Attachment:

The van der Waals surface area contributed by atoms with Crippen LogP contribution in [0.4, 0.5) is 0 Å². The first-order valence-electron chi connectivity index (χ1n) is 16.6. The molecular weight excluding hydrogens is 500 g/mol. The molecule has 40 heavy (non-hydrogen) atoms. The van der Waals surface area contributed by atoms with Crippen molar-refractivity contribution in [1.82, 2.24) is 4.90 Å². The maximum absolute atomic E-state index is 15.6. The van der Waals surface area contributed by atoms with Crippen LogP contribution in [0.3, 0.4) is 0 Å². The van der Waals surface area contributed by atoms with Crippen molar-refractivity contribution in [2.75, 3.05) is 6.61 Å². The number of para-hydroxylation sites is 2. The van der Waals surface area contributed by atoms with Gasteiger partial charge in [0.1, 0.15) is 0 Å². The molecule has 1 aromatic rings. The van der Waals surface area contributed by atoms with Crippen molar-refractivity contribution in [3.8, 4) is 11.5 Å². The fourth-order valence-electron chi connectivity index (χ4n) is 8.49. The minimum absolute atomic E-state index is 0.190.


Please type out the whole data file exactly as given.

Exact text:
The van der Waals surface area contributed by atoms with Crippen LogP contribution in [0.4, 0.5) is 0 Å². The first-order valence-electron chi connectivity index (χ1n) is 16.6. The molecular weight excluding hydrogens is 500 g/mol. The molecule has 40 heavy (non-hydrogen) atoms. The van der Waals surface area contributed by atoms with Crippen molar-refractivity contribution in [1.82, 2.24) is 4.90 Å². The maximum absolute atomic E-state index is 15.6. The van der Waals surface area contributed by atoms with Crippen LogP contribution in [0.3, 0.4) is 0 Å². The van der Waals surface area contributed by atoms with Crippen molar-refractivity contribution in [2.75, 3.05) is 6.61 Å². The number of para-hydroxylation sites is 2. The van der Waals surface area contributed by atoms with Gasteiger partial charge in [0.1, 0.15) is 0 Å². The molecule has 1 aromatic rings. The van der Waals surface area contributed by atoms with Crippen molar-refractivity contribution in [3.8, 4) is 11.5 Å². The fourth-order valence-electron chi connectivity index (χ4n) is 8.49. The minimum absolute atomic E-state index is 0.190.